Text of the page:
Retro Review of “The Blues Brothers”

Lately, there has been a bit of a dearth of films I find myself interested in reviewing in writing, while there are others that I simply have not had the chance to watch yet. In the meantime, let’s revisit a topic I’ve been wanting to discuss for awhile now: what makes a good movie musical, and why The Blues Brothers is a great example of one done correctly.

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Review of “Nomadland”

Nomadland has seen a lot of traction online, perhaps a result of the impact of the pandemic and its effect on the modern theater. With its release on Hulu, I decided to try out the third feature from Chloé Zhao, to see just what the fuss surrounding this film was about. It turns out that it’s not about anything I agree with.

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Review of “Crime Scene: The Vanishing at the Cecil Hotel”

Netflix recently released this documentary mini-series that fell onto my radar by complete happenstance, this time focusing on the strange disappearance of Elisa Lam. Like many crime scene cases that exploded in popularity on the internet, there is a great deal of investigation already done that only seems to have intensified the mystery. Crime Scene: The Vanishing at the Cecil Hotel explores almost none of it in any meaningful way.

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A Brief Road Map to the next Street Fighter Anniversary Collection

It’s been two and a half years since the release of Street Fighter 30th Anniversary Collection, and while it received some positive reviews overall, its distinct features left the community at large somewhat unimpressed. Yes, it was great to have an entire collection of different versions of each series, but the emulation for certain games was questionable (especially at launch) and there are features still missing from certain core titles. So, here’s some ideas on what certain fans (i.e. me) want from the next collection should Capcom release one in 2013.

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Review of “Pieces of a Woman” (2020)

So, I meant to watch this earlier this month when it finally arrived to Netflix, but I was on an extended break from reviewing films after my latest marathon. And then, for a week, buzzers in my building kept me from wanting to watch anything because I could hear them in my apartment. With those issues fixed, I sat down to watch a film I’ve seen receive high praise all over my timeline- and while it certainly deserves some accolades, I’m not convinced it lives up to the numerous 10 out of 10 scores some have given it.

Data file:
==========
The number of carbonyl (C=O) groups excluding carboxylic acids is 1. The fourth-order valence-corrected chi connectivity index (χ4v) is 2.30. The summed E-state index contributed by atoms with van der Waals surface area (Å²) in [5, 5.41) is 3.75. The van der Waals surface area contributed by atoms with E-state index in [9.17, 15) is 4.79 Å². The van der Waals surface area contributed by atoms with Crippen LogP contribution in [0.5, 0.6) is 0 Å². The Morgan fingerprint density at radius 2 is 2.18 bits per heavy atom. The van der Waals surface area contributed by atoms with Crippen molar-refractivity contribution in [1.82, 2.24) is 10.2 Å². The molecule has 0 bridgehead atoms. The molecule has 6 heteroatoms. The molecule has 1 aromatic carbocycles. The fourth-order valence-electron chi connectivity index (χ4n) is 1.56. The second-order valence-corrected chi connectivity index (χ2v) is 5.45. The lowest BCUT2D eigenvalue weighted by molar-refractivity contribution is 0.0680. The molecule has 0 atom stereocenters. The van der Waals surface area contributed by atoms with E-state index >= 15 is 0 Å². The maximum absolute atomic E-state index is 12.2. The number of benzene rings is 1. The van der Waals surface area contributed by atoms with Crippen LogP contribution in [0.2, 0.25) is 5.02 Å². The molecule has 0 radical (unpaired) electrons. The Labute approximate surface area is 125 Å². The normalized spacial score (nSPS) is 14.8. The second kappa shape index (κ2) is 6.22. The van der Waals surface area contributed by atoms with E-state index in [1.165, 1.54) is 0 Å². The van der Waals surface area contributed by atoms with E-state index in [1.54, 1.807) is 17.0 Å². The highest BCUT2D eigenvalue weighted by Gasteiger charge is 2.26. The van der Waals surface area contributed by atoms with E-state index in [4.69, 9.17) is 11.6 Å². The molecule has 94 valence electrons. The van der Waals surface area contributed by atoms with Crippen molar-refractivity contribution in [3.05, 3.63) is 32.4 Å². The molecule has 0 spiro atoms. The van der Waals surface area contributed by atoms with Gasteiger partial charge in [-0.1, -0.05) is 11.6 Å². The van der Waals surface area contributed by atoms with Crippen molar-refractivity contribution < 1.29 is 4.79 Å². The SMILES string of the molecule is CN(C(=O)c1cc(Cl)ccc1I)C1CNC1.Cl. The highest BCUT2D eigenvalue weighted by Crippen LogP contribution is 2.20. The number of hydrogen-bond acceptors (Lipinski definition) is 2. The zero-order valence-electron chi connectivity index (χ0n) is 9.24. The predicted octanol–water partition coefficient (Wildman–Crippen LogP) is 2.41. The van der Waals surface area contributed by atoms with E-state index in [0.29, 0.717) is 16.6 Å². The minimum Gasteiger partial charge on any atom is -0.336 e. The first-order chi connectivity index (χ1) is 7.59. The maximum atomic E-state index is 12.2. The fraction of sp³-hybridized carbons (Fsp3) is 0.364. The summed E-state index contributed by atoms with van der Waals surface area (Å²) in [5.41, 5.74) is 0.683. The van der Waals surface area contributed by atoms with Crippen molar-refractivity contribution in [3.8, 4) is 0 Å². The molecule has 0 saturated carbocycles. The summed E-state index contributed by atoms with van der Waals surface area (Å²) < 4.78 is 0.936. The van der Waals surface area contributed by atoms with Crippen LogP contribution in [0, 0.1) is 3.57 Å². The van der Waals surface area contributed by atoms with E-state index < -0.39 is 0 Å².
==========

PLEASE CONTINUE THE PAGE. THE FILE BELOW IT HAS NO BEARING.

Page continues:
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Breaking Barriers into Fighting Games when you enjoy Action Games

A number of times, I have seen people who are legitimately good and interested in action games and action game series decline to play fighting games because they “aren’t good enough” or “aren’t interested,” under the presumption that there are staggering differences between the two genres. Personally, I think the two genres are much more related than most give credit for until you study the similarities a bit more closely.

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Halloween in December: “The House That Jack Built”

It’s the final day of my Halloween in December movie marathon and, in the theme of self-indulgence I decided to watch The House That Jack Built. From the controversial director Lars von Trier, this film follows the perspective of the serial killer Jack (played by Matt Dillon) as he explores the reasons behind his own cravings to kill. What the audience gets is a two and a half hour long journey into the ego of Lars von Trier- for better and for worse.

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Halloween in December: “Martyrs (2008)”

30 straight days of horror films is what it took to get to this point. And this particular horror film is a doozy- Martyrs (yes, the original one) is a twisted and utterly depraved bit of New French Extremity that retains much of the hallmarks of its contemporaries but then goes far beyond them, perhaps being one of the most metaphorically personal pieces of New French Extremity ever put out.

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Halloween in December: “Funny Games U.S.”

This movie marathon is sadly almost over, so to close out the month, I’m going with less risky ventures and staying with what is more in my wheelhouse. Funny Games U.S. certainly fits into that category, coming from one of my more favorite directors in Michael Haneke and being a shot-for-shot American remake of the original Austrian production. Despite sharing the same rating from me, its advancements keep up with its new flaws, in ways that make me rethink the understanding of the original.

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